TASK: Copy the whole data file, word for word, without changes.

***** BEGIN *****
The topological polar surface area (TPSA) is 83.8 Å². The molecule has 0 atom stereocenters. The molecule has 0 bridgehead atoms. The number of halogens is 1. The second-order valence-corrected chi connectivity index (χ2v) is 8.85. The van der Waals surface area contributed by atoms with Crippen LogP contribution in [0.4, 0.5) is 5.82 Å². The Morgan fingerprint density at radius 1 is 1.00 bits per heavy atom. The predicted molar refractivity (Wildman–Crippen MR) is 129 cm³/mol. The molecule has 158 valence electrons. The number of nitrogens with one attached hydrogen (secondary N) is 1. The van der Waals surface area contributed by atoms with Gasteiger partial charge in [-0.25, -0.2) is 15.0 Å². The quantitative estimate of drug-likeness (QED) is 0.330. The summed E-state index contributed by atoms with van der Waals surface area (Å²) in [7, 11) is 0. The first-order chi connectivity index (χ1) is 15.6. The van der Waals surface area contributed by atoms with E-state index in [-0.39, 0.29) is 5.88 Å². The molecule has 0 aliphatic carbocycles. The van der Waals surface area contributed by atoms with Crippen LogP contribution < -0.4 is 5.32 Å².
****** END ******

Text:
The topological polar surface area (TPSA) is 83.8 Å². The molecule has 0 atom stereocenters. The molecule has 0 bridgehead atoms. The number of halogens is 1. The second-order valence-corrected chi connectivity index (χ2v) is 8.85. The van der Waals surface area contributed by atoms with Crippen LogP contribution in [0.4, 0.5) is 5.82 Å². The Morgan fingerprint density at radius 1 is 1.00 bits per heavy atom. The predicted molar refractivity (Wildman–Crippen MR) is 129 cm³/mol. The molecule has 158 valence electrons. The number of nitrogens with one attached hydrogen (secondary N) is 1. The van der Waals surface area contributed by atoms with Gasteiger partial charge in [-0.25, -0.2) is 15.0 Å². The quantitative estimate of drug-likeness (QED) is 0.330. The summed E-state index contributed by atoms with van der Waals surface area (Å²) in [7, 11) is 0. The first-order chi connectivity index (χ1) is 15.6. The van der Waals surface area contributed by atoms with E-state index in [-0.39, 0.29) is 5.88 Å². The molecule has 0 aliphatic carbocycles. The van der Waals surface area contributed by atoms with Crippen LogP contribution < -0.4 is 5.32 Å².